An increasingly popular destination for two wheel enthusiasts, the bike share scheme is one of the most popular in Europe. In the 14 months since it launched its 1,150 bikes it has been used more than 1 million times.
Bike spotters will also have a great time – on my recent visit I spotted everything from a beautifully vintage steel framed Bianchi to Soviet era restorations. If you’re lucky, you might spot one creation by local bike company Stringbike.
Stringbike have ditched the chain in favour of low-maintenance climbing rope that users say creates a unique, smooth cycling experience. Imagine cleaning your bike chain in your washing machine…!
Spain’s cycling revolution has seen Madrid’s bicycle use increase between 15 to 20 percent per year since 2008. A large part of that is due to a huge investment in cycle lanes. This explains ambitious plans to build 30 new bike lanes to accommodate further growth and help ease congestion for motorists.
While everyone agrees that new bike lanes are a great idea, the manner in which they’re implemented is causing deep divisions. Cycle advocates En Bici Por Madrid argue that junctions where bikes meet traffic unfairly favour motorists and make cycle lane use less safe. However, the lanes are built, it’s likely that urban Madrid will see many cyclists reclaiming the road.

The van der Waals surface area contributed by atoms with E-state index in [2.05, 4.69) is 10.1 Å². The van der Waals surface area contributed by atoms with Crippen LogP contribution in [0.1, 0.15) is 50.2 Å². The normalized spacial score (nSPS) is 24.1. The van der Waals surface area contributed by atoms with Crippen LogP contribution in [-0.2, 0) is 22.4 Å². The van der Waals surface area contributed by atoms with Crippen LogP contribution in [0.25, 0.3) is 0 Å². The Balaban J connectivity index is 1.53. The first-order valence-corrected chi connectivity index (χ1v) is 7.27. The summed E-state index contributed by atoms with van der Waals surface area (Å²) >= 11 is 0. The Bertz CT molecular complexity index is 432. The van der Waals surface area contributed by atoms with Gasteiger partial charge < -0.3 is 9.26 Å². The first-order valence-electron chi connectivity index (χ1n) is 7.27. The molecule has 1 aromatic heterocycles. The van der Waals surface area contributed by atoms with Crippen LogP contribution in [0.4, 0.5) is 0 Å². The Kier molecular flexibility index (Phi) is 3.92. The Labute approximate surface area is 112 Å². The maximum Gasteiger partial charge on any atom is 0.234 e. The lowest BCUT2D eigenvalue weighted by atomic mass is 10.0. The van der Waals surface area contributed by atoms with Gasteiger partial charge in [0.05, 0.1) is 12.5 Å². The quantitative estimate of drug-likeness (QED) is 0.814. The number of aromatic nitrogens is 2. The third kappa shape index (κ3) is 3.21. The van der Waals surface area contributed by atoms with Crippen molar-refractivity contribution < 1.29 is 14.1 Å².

The Dutch & Czech Femwear revolution
Thanks to online movements like Copenhagen Cycle Chic, cyclists the world over have successfully been persuaded that they don’t need to wear fluorescent Lycra to be visible. European companies like Rapha were quick to exploit this new market in toned-down chic, and the movement has returned to its female inspired roots.
WeLoveCycling wrote about Czech design duo SegraSegra earlier in the year, and their urban cycle range has expanded to include clothing for active mums in their Mama range – whereas the new Ilse Jacobsen Hornbæk by Emma Jorn clothing range reimagines what waterproof and cycle-friendly clothing should look like with a range filled with jumpsuits and rain-proof skirts.
These futuristic designs offer women an alternative to ye olde cycle shop sport Lycra and offer a more practical lifestyle aesthetic – the urban cyclist shouldn’t have to change into “normal” clothes as soon as they get out the saddle. Cycling is part of our day-to-day lives, and the clothes should reflect that.